Specialist Dental Group has launched an on-going series of blog posts by our individual dental specialists. All views provided are the dentist’s own opinions and are posted on this blog as part of our on-going efforts to educate the public about dental issues and other matters of interest relating to dentistry and healthcare.
Profession = Training + Vocation
I’ve been a dentist for 17 years. Add the four years of dental school and that will make it 21 years in the profession.
The word “profession” refers to training that leads to a specific skill or skill set that allows one to work at a level of expertise”, possibly for the rest of one’s work life. To me, “profession” also includes the word “vocation” – implying the use of one’s talents/training/profession for the greater good of others. I see this combination of training + vocation reflected in the medical profession in general, and dentistry, in particular.
Seeing patients at the clinic is part of my everyday life. Sometimes, the work is complex and challenging; other times, less so. Imagine working with your hands, hunched over a mouth, adjusting the light source to see clearly in order to do good work. All this at the same time while trying to keep a pleasant demeanor when faced with a person in pain. It’s no easy task.
What keeps me going? The satisfaction of a job well done, relieving pain and bringing comfort to the patient are a major part of the rewards of being a dentist. Most gratifying though, is to see a person who was initially so fearful of dental treatment, presenting with a mouthful of infection, who can be eventually restored to full oral health and function.
No matter how difficult or tiring the procedure had been for me, the satisfaction is priceless. It is in these situations that I feel God is using me to help others.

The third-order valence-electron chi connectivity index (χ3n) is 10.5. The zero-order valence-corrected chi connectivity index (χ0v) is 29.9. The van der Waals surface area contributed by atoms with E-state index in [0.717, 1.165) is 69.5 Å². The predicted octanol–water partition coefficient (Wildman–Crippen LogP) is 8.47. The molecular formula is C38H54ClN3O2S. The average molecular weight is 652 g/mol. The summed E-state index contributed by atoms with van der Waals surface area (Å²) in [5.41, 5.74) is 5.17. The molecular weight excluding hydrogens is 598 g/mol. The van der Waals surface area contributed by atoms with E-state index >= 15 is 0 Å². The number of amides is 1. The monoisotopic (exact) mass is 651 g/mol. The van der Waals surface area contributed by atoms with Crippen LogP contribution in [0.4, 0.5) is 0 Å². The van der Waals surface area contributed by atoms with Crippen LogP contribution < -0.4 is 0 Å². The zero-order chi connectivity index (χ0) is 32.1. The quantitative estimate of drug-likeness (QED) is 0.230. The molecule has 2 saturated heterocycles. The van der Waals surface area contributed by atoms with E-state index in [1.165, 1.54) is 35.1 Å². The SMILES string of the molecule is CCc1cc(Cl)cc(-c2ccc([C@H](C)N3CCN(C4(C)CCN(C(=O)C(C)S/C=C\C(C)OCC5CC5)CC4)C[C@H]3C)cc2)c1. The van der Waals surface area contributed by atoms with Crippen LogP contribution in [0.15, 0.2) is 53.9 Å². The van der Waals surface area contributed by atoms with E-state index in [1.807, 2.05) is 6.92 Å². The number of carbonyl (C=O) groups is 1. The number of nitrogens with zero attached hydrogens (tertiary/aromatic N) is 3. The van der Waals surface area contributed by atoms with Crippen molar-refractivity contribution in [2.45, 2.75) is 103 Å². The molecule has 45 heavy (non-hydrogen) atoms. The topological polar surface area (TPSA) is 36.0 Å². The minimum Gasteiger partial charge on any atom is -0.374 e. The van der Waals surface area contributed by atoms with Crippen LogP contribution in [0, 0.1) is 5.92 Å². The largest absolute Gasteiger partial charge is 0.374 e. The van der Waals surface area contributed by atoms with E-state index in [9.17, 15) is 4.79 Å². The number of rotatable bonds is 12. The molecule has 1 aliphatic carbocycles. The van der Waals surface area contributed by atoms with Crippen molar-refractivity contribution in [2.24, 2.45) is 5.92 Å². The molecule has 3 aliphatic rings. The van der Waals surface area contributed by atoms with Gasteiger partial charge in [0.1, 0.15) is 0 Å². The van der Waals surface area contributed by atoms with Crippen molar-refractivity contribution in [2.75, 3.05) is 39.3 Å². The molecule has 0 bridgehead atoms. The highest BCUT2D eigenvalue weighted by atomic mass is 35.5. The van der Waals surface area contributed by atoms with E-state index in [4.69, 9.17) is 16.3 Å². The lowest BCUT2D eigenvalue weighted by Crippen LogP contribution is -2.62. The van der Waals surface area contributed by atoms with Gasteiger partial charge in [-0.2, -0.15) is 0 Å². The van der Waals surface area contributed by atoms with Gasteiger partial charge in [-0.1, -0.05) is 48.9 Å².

Learning and Teaching
The training of a dental student is tough, to say the least. They need to transfer the knowledge from textbooks to patient treatment, honing their technical skills within the short span of four years.
During my days as a dental student, I had the benefit of having my father, Dr Henry Lee, as a mentor. He was an oral surgeon of amazing skill and speed. But above all, he displayed his humanity in relating to his patients, always listening and being empathetic towards them. He was also ever willing to pass on his skills and experience to other dentists.
I didn’t realize that I inherited that innate love for teaching from him too until I accepted a part-time teaching position at the dental faculty at the National University of Singapore last year. It’s only one morning a week supervising the undergraduate clinic in Periodontics. But after a few sessions, I realized that I enjoyed relating to the students. I also brought all the years of clinical experience into teaching them – looking out for signs in the mouth that textbooks can’t describe or giving tips on working on areas that are difficult to access.
I’ve discovered that teaching is a 2-way street – as my students pick up clinical skills, I am also learning something from them as well. It may not be about dentistry per se, but maybe discovering something about myself as a person and seeing everything from a different perspective.
I look forward to going to work each day (though this was not necessarily what I thought as a young dentist). I feel really blessed to have a job I love, and doubly blessed when my patients express their appreciation after seeing the results of their treatment.
Dr Helena Lee is a Periodontist with Specialist Dental Group. She holds an appointment as an Adjunct Clinical Tutor in the Department of Preventive Dentistry, National University of Singapore. She has co-authored several papers in peer-reviewed journals and has lectured at professional local and international conferences. Dr Lee has a special interest in the treatment and prevention of periodontal disease, gingival plastic surgery, soft and hard tissue grafting and dental implants.